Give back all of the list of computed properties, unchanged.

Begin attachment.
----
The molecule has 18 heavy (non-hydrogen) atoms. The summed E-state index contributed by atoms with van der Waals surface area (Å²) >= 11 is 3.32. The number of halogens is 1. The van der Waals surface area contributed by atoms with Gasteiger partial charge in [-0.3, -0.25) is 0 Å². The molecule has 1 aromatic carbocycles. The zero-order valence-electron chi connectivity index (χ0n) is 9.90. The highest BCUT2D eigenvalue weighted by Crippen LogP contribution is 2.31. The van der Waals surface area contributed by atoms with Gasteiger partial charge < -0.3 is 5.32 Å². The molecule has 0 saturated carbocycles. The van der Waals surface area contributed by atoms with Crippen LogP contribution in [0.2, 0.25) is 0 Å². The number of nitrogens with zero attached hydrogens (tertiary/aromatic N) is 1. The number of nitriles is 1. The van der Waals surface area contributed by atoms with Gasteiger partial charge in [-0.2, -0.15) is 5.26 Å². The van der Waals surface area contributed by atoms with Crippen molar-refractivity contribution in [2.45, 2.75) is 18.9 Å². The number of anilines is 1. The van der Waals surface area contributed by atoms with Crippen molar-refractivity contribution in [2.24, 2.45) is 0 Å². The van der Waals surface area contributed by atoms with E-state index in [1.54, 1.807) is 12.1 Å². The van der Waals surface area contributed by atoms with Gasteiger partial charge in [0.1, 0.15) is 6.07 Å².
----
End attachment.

The molecule has 18 heavy (non-hydrogen) atoms. The summed E-state index contributed by atoms with van der Waals surface area (Å²) >= 11 is 3.32. The number of halogens is 1. The van der Waals surface area contributed by atoms with Gasteiger partial charge in [-0.3, -0.25) is 0 Å². The molecule has 1 aromatic carbocycles. The zero-order valence-electron chi connectivity index (χ0n) is 9.90. The highest BCUT2D eigenvalue weighted by Crippen LogP contribution is 2.31. The van der Waals surface area contributed by atoms with Gasteiger partial charge < -0.3 is 5.32 Å². The molecule has 0 saturated carbocycles. The van der Waals surface area contributed by atoms with Crippen LogP contribution in [0.2, 0.25) is 0 Å². The number of nitrogens with zero attached hydrogens (tertiary/aromatic N) is 1. The number of nitriles is 1. The van der Waals surface area contributed by atoms with Gasteiger partial charge in [-0.2, -0.15) is 5.26 Å². The van der Waals surface area contributed by atoms with Crippen molar-refractivity contribution in [2.45, 2.75) is 18.9 Å². The number of anilines is 1. The van der Waals surface area contributed by atoms with Crippen molar-refractivity contribution in [2.24, 2.45) is 0 Å². The van der Waals surface area contributed by atoms with E-state index in [1.54, 1.807) is 12.1 Å². The van der Waals surface area contributed by atoms with Gasteiger partial charge in [0.1, 0.15) is 6.07 Å².